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Blog post Part of special issue: Education and the climate crisis: A curriculum for sustainability

How a monoculture of corn mirrors the education system and why we need to go against the grain

Denise McKeown, Teacher at English Schools Foundation

Figure 1: Against the grain

This illustration uses the metaphor of a monoculture to conceptualise the interplay of systems, drawing parallels between education and agriculture. I created this illustration to provoke conversation and thinking that might help us to see the cost of a monoculture approach in education more fully. It shows a field of corn, a farmer and a businessman in discussion, and two ears of corn, the second bigger than the first.

System level

A monoculture is a space or a process that one creates because one type of life or expression is valued over all others. Repeating this process over time homogenises the product. This is good for short-term business goals, but it infers a system-level vulnerability on the species. The species is no longer able to adapt to changes in the environment so, for example, heavier rainfall, longer periods of drought or an increase in temperature can destroy the entire crop. The total loss is much less likely if there is natural variation within the species. We can describe the process of a monoculture as inferring this vulnerability on the species because it has removed diversity in favour of a consistent output.

‘Artificial intelligence might eclipse many professions, or climate change might render them obsolete. In the face of exponential technological and environmental changes, we will need more robust students, not a consistent product.’

A similar type of vulnerability can prevail in the education system if we adopt a monoculture strategy. While I understand that students and crops are very different, this metaphor helps to exemplify system-scale dynamics, which can play out to a certain degree. Particularly significant are the size and scale of the shifts. Artificial intelligence might eclipse many professions, or climate change might render them obsolete. In the face of exponential technological and environmental changes, we will need more robust students, not a consistent product. We can also look to ecologists to advise us on what the healthiest and most resilient eco-systems are. The most diverse are often the most resilient and stable (Tilman, 2006).

Individual level

The third part of the illustration shows the corn ears getting bigger, shown as actual ears increasing on the personified corn husk. This draws attention to how the drive for compliance and listening skills in our students can mirror the selection for yet bigger ears of corn in the agricultural world. The cost of these decisions and who pays the price are not always obvious.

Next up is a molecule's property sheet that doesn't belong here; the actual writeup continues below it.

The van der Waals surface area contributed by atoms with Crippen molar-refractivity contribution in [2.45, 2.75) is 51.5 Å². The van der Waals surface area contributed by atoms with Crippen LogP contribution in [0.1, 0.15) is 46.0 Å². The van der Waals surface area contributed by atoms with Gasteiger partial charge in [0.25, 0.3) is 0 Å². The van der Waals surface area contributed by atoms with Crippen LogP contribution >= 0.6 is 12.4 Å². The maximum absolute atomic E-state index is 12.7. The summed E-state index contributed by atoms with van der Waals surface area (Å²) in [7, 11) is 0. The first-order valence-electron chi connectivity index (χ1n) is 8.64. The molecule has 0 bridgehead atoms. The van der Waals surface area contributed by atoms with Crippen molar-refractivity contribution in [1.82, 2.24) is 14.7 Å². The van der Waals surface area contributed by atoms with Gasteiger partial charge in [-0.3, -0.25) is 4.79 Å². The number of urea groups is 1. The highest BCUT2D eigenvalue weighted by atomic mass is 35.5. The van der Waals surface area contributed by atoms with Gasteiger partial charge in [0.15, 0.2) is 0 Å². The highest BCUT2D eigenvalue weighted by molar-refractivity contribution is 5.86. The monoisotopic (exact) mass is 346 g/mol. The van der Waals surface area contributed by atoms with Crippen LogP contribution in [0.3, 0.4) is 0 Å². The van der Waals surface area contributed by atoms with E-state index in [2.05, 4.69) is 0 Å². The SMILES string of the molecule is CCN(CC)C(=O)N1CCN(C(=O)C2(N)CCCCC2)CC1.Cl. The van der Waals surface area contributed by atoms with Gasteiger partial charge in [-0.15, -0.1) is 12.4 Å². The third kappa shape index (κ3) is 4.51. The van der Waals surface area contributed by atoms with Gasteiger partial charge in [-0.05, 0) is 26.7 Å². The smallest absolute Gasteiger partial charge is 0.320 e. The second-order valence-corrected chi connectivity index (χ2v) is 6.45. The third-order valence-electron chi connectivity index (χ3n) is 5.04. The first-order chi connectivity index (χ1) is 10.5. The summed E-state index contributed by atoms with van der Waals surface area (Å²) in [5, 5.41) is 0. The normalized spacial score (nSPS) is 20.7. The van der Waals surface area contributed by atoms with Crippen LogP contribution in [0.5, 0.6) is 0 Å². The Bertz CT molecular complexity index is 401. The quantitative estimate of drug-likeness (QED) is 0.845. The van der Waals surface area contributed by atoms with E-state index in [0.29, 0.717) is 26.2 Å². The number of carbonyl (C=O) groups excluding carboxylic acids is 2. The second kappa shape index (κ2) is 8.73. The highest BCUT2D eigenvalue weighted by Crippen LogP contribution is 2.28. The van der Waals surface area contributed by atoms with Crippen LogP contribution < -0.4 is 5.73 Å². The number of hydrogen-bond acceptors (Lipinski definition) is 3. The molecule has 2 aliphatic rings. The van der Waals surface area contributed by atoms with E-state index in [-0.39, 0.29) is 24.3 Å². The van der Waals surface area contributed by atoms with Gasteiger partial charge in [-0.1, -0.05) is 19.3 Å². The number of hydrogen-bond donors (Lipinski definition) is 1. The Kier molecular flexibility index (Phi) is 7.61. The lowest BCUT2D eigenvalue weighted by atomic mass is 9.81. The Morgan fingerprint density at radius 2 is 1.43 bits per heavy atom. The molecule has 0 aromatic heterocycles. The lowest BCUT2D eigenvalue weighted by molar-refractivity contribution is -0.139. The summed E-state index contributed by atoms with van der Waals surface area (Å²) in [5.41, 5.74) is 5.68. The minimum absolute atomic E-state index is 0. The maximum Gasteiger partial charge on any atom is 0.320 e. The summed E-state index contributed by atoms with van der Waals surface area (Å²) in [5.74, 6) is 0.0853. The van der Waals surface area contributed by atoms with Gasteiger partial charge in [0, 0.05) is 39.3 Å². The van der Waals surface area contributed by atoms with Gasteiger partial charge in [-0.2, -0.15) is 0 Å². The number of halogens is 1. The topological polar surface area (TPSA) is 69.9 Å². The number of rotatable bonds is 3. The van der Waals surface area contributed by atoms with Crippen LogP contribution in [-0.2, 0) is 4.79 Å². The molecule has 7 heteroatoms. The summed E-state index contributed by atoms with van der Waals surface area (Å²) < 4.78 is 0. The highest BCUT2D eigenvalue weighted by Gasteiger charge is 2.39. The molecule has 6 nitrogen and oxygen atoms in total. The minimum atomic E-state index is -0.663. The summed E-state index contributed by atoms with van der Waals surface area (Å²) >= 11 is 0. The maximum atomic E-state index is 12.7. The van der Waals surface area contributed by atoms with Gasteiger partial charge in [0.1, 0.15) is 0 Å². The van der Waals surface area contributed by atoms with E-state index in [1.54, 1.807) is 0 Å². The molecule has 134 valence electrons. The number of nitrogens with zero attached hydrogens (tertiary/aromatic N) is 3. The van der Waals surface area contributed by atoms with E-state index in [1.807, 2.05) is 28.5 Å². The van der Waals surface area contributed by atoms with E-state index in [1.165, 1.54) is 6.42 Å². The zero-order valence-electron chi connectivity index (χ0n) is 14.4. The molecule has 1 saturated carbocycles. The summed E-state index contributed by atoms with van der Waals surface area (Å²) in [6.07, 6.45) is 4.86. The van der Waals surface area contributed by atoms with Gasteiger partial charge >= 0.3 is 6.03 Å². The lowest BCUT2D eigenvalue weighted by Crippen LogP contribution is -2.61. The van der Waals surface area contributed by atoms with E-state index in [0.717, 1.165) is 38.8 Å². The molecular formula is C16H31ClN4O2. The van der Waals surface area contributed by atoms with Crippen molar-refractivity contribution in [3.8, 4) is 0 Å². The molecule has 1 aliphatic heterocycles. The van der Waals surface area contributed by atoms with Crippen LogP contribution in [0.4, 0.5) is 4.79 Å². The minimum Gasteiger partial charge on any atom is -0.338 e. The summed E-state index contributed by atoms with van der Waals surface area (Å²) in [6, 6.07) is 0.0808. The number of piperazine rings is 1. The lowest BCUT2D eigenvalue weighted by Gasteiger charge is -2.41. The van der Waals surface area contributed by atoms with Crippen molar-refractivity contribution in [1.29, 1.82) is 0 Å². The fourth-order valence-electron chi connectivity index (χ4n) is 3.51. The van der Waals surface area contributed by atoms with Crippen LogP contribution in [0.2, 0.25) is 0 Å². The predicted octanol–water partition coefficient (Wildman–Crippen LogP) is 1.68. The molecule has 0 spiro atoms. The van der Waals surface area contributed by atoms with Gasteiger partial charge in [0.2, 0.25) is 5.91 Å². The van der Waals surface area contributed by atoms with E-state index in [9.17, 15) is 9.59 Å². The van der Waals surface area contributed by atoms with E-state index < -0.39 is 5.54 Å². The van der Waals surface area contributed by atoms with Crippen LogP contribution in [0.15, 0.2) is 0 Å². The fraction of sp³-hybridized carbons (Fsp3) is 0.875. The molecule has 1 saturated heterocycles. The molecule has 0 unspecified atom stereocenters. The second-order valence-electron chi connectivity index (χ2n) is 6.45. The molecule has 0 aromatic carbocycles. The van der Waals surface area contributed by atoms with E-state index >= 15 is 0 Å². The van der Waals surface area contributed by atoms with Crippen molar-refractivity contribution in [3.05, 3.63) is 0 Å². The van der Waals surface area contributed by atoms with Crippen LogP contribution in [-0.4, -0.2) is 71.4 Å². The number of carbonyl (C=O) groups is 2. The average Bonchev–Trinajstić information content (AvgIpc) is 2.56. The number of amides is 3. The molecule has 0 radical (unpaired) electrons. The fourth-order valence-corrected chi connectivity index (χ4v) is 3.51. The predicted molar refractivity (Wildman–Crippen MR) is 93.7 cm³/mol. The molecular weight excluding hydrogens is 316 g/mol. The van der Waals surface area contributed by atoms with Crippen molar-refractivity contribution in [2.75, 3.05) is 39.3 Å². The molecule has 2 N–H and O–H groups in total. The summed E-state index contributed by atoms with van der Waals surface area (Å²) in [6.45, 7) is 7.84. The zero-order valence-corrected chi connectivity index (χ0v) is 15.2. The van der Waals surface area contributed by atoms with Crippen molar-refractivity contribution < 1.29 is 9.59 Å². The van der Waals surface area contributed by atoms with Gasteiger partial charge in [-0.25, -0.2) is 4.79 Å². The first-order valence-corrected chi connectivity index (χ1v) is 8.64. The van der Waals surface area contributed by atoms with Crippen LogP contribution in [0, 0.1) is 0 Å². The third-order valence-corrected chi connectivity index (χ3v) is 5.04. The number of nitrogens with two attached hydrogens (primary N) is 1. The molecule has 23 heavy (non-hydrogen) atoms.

The corn example allows us to illustrate some of these costs. Continuing to select for a specific characteristic over others, for example the size of the fruit, and repeating this on a large scale over time, will lead to the loss of other characteristics. We call this collection of characteristics the intrinsic variation. Often we cannot see it completely – you probably think of corn as yellow, but it comes in different colours and, historically, there were many more. This is a physical example but texture, taste and nutritional variation have all been homogenised too. We sometimes lose the other variations that we don’t appreciate or have not found value in. I often wonder about this in education. What non-essential skills or traits are we losing to favour the more palatable expressions we sometimes strive for in the classroom?


System thinking requires consideration of its drivers. The illustration points to the farmer and the businessman. The farmer has their role: growing and nurturing the crop to protect it and the output measured in yield. How do we currently measure the value of education? Does one label carry more weight? The farmer suggests that he has ‘removed all non-essential expression helping to improve the yield’. I wanted to point out how selection for certain characteristics plays out in education and to remind us that this selection comes at a cost. The businessman is the driver that informs this process the most. His reply: ‘And they won’t be able to change fields?’ implies that this lack of movement, or the compartmentalisation which cuts groups off from the rest of nature’s ecology, benefits his agenda.

Directing future progress

The ecological system supports its own stability and resilience by cross-pollination. Where adaptations that give benefits to the individual or group are shared to others. Sustainability education needs the same: a movement of ideas across fields and disciplines, built on a flourishing diversity. In order to do this, we need to go against the grain.


Tilman, D., Reich, P. B., & Knops, J. M. (2006). Biodiversity and ecosystem stability in a decade-long grassland experiment. Nature, 441, 629–632.